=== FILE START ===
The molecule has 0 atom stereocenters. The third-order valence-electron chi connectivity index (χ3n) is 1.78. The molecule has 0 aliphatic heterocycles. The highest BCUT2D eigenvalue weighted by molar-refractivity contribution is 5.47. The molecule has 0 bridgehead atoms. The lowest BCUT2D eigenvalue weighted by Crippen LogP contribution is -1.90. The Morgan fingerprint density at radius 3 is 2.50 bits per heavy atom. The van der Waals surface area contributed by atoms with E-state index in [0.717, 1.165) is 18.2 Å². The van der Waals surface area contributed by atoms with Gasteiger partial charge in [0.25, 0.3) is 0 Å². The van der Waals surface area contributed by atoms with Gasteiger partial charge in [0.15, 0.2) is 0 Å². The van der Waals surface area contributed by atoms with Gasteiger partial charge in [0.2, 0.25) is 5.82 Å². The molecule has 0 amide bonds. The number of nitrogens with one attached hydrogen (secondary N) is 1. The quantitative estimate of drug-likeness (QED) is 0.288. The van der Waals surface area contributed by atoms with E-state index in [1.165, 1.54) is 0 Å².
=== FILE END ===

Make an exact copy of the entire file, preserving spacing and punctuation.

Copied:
The molecule has 0 atom stereocenters. The third-order valence-electron chi connectivity index (χ3n) is 1.78. The molecule has 0 aliphatic heterocycles. The highest BCUT2D eigenvalue weighted by molar-refractivity contribution is 5.47. The molecule has 0 bridgehead atoms. The lowest BCUT2D eigenvalue weighted by Crippen LogP contribution is -1.90. The Morgan fingerprint density at radius 3 is 2.50 bits per heavy atom. The van der Waals surface area contributed by atoms with E-state index in [0.717, 1.165) is 18.2 Å². The van der Waals surface area contributed by atoms with Gasteiger partial charge in [0.25, 0.3) is 0 Å². The van der Waals surface area contributed by atoms with Gasteiger partial charge in [0.15, 0.2) is 0 Å². The van der Waals surface area contributed by atoms with Gasteiger partial charge in [0.2, 0.25) is 5.82 Å². The molecule has 0 amide bonds. The number of nitrogens with one attached hydrogen (secondary N) is 1. The quantitative estimate of drug-likeness (QED) is 0.288. The van der Waals surface area contributed by atoms with E-state index in [1.165, 1.54) is 0 Å².